FRAMNAS township is settled mostly by Scandinavians, who selected this name. It is only used elsewhere, as a geographic name, for a cape near the Antartic circle in West Antartica.

HANCOCK, a village of the Great Northern railway in the north edge of Moore township, founded in 1871 when this railway line was completed to Morris, received its name in honor of Joseph Woods Hancock, who was born in Orford, N. H., April 4, 1816, and died in Minneapolis, October 24, 1907. He came to Red Wing in 1849, as a missionary teacher among the Indians ; organized a Presbyterian church there in 1855, and was its pastor until 1861 ; was superintendent of schools for Goodhue county, 1864-1881 ; author of "Goodhue County . . . Past and Present, by an Old Settler," 349 pages, published in 1893. He continued to reside in Red Wing until about a week before his death.

HODGES township was named in honor of Leonard Bacon Hodges, tree planter for the St. Paul, Minneapolis and Manitoba (now the Great Northern) railway, who set out trees in many villages along this railway, including the hundred evergreen trees, or more, of the Court House square in Morris. He was born in West Bloomfield, N. Y., July 15, 1823, and died in St. Paul, April 14, 1883. He came to Minnesota in 1854, opened a farm in Olmsted county, and founded the town of Oronoco ; was a state senator in 1871 ; removed to St. Paul in 1872 ; and afterward was much engaged in forestry.

 HORTON township was named in honor of William T. Horton, its earliest settler, who was a farmer in section 14. He was born in Ulster county, N. Y., in 1825; came to Minnesota, and engaged in farming in Fillmore and Mower counties ; served in the Eleventh Minnesota regiment, 1863-64 ; removed to this township in 1878, and here gave attention largely to stockraising.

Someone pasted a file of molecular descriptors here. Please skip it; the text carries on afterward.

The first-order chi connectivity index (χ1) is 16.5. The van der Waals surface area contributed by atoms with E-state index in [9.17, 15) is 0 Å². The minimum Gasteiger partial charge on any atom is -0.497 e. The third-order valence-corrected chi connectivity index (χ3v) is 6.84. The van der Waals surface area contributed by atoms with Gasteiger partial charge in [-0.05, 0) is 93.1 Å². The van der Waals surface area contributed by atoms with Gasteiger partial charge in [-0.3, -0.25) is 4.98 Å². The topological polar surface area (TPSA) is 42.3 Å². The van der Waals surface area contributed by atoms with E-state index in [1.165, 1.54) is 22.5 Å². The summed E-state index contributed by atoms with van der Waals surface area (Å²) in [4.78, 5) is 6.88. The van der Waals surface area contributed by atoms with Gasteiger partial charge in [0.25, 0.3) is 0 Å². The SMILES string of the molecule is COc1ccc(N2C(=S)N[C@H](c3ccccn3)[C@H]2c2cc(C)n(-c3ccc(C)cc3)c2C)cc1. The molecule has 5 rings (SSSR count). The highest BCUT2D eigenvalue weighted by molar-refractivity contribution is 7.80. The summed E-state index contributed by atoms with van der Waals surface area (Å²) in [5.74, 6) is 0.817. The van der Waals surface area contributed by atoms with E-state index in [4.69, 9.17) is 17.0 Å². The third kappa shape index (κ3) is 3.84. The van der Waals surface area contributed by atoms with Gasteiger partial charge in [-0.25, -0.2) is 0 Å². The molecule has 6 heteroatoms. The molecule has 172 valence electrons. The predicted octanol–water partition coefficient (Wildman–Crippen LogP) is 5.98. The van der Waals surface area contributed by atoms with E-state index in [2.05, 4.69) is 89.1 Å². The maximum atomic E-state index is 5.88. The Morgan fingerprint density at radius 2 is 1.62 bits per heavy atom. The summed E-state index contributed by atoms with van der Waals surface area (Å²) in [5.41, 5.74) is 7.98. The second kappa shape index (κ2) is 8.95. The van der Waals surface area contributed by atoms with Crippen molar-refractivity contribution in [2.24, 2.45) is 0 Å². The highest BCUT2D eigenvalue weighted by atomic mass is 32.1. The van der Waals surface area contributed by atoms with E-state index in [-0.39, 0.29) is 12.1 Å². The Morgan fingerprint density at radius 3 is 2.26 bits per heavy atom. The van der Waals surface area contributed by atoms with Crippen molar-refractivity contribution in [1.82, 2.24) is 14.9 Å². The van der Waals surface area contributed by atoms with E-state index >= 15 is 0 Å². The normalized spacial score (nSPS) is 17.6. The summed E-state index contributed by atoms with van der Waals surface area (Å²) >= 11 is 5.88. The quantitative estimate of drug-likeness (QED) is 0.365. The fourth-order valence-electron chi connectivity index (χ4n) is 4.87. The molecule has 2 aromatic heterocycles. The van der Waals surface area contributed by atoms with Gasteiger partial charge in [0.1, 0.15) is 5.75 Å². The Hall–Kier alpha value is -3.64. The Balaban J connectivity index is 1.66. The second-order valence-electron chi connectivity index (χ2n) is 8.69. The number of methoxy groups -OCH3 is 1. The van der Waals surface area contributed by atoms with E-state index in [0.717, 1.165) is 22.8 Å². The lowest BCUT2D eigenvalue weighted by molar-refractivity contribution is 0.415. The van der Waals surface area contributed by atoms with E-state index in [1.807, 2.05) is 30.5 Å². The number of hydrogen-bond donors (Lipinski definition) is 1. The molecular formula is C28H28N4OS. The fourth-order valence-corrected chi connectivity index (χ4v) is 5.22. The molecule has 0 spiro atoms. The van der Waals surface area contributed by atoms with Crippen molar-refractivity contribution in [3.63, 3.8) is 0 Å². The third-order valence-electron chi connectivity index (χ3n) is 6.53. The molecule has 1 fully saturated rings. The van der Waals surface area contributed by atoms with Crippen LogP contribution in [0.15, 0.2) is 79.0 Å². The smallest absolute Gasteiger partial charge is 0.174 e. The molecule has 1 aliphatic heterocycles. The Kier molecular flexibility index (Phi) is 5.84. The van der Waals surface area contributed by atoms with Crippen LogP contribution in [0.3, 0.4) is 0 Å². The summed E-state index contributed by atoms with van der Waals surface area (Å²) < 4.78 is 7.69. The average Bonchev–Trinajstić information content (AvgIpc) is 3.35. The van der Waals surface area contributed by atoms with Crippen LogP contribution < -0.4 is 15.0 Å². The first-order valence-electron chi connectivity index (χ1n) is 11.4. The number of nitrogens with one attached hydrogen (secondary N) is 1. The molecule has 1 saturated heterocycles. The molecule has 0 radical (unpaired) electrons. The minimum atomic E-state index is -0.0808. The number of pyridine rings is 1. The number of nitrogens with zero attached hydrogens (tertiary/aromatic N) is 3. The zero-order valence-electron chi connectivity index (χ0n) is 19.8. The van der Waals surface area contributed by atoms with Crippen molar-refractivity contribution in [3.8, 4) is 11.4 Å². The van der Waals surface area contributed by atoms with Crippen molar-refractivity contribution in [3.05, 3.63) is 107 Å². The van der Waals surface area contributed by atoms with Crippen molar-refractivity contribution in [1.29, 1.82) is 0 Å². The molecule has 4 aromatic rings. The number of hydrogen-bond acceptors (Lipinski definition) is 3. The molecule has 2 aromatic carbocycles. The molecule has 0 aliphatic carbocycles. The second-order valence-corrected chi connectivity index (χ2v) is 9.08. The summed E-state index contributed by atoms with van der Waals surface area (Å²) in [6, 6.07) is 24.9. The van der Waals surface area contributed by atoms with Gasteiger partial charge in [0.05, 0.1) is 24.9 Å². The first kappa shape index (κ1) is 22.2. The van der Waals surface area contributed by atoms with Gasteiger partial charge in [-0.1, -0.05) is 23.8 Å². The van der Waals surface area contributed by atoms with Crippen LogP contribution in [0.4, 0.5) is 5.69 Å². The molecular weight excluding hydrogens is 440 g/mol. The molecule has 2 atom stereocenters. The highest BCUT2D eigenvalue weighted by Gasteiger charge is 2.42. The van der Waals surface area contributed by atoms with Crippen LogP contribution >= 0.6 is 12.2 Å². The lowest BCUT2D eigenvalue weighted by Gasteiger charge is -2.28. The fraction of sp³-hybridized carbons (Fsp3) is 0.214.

MOORE township was named for a family of its pioneer settlers.

MOOSE ISLAND, a railway station in the north edge of Donnelly, was named for the former Moose Island lake, noted in the list of lakes, 5 to 8 miles distant southward, which now is mostly drained.

 MORRIS, the county seat, platted in 1869, incorporated as a village February 21, 1878, and as a city in 1902, was named in honor of Charles A. F. Morris, who was born in Ireland in 1827, and died in Excelsior, Minn., June 2, 1903. He came to the United States in 1849, and to St. Paul, in 1854; was connected with the engineering departments of several railroads, among them being the Manitoba and the Northern Pacific; removed to Oregon, but a few years later returned to Minnesota, and resided in Excelsior. Morris township was organized in 1871.

PEPPERTON township was named for Charles A. Pepper, its first settler, who in the fall of 1875 took a soldier's homestead claim in section 34. He was born in Burlington, Iowa, June 1, 1845 ; served in the Seventh Iowa Cavalry, 1863-6; came to Minnesota in 1871, first settling in Washington county; removed to his homestead in this township, 1875, and to Morris in 1883, where he was a dealer in farm machinery, and also in grain ; is now a resident of St. Paul.

RENDSVILLE township has a name not elsewhere found, and its origin and meaning remain to be ascertained.

SCOTT township had settlers from southern Minnesota, and may thence have received this name from Scott county.

STEVENS township was named like this county.

SWAN LAKE township, formerly called Sahlmark, was renamed for its fine lake in sections 26 and 35.

SYNNES township has a Scandinavian name, derived from a group of farms whence some of its settlers came.